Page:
Target Loses On Loyalty; Walmart Gains
Editor's note: This week, Marketing Daily brings you exclusive coverage of the Brand Keys 2014 Customer Loyalty Engagement Index (CLEI). Each day, expect a report on key product/services categories from among the 64 surveyed for this year’s study, including automotive, electronics, retail and technology. This installment provides highlights from the retail category.
When it comes to building and maintaining loyalty, retail brands had a tough time last year, according to the 2014 Brand Keys Customer Loyalty Engagement Index (CLEI), now in its 18th year.
Hit by its massive data breach at the height of the Christmas selling season, Target may be the most obvious example. But it’s not just because of the theft, explains Robert Passikoff, Brand Keys founder and president. It’s also the result of faltering brand positioning, he tells Marketing Daily.
Target was already vulnerable, “since backing away from its cheap chic marketing focus, and shifting to the ‘We’ve got everything and it’s always on sale’ approach. That just sets it up against the juggernaut of Walmart. Then when you feel one is less careful with your credit card, why not switch? When consumers have relatively comparable options, they have more room for second thoughts.”
Walmart continues to dominate the discount category and inspire great loyalty, despite the “love/hate relationship many people have with it.” It’s not that consumers are unaware or don’t care that Walmart is so frequently accused of discrimination, for example, or unfair labor practices. “People do believe in equal pay, and know glass ceilings are real. It’s just that there is a difference between what you feel is right, and what drives engagement and expectations in the category,” he says.
“Most Americans don’t want soccer balls that have been sewn together by children, in a building that’s about to burn down. But they do want soccer balls that cost $4.99.”
Passikoff says he believes Target will be able to repair the loyalty hit its taken, “but not this quarter or next, especially when Target is interchangeable with other brands. I’m predicting it will take nine months. Consumers will say, ‘Yes, you can earn my trust back. But meanwhile, I’ve got plenty of other places to shop.’”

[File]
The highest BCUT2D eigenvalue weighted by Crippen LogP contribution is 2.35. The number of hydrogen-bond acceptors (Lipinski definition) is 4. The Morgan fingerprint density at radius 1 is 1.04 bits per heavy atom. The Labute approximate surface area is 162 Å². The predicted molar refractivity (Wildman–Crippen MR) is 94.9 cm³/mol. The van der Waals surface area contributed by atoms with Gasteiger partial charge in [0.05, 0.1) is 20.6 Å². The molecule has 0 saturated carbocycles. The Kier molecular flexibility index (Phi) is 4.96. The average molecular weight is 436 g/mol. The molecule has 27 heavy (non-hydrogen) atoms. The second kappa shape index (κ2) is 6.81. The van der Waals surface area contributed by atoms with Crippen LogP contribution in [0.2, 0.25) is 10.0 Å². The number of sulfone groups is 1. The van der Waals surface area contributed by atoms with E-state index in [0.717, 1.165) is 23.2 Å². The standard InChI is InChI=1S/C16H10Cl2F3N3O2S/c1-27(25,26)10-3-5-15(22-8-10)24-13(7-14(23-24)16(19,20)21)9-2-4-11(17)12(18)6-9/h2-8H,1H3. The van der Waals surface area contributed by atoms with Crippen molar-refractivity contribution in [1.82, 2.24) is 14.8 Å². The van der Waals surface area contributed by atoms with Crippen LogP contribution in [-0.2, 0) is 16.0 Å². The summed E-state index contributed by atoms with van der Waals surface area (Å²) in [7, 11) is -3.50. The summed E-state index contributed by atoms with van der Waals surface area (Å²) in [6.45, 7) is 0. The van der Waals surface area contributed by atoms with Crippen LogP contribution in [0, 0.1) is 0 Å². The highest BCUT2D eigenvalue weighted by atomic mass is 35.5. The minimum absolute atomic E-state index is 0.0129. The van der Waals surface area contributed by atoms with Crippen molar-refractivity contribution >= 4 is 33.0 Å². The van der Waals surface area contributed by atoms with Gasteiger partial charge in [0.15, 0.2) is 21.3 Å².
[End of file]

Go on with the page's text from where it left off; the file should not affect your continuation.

Among department stores, he says shifting value propositions have prompted a kind of “culling, and we’re seeing Sears and JC Penney in this death spiral of same-store sales.” Big changes are difficult for any store brand to achieve, “since they are all operating on razor-thin margins. So basically, the quality level stays the same.”
Within department stores, the value that seems to resonate most with consumers at this point is brand buzz. “Macy’s seems to do a good job with that, which explains why they are ranked first,” he says. Kohl’s, which came in third, after regional player Dillard’s, does well in both emotional engagement and the concept of value for the dollar.
Among specialty retailers, what’s notable is the strength the top three brands — Victoria’s Secret, the Gap and Abercrombie & Fitch — showed, relative to the rest of the pack, “and then there’s huge drop-off.” J. Crew, last year’s winner, “has gone very bland,” and with H&M, has sunk toward the bottom of the heap.
Amazon retained its No. 1 rank among online retailers, followed by eBay, Overstock and Zappos. In the home-improvement category, the Home Depot earned the top spot, “but overall, it was very close to both Ace and Lowe’s, which in No. 2 and 3.” Lowe’s lost, he says, on a weaker score for knowledgeable service.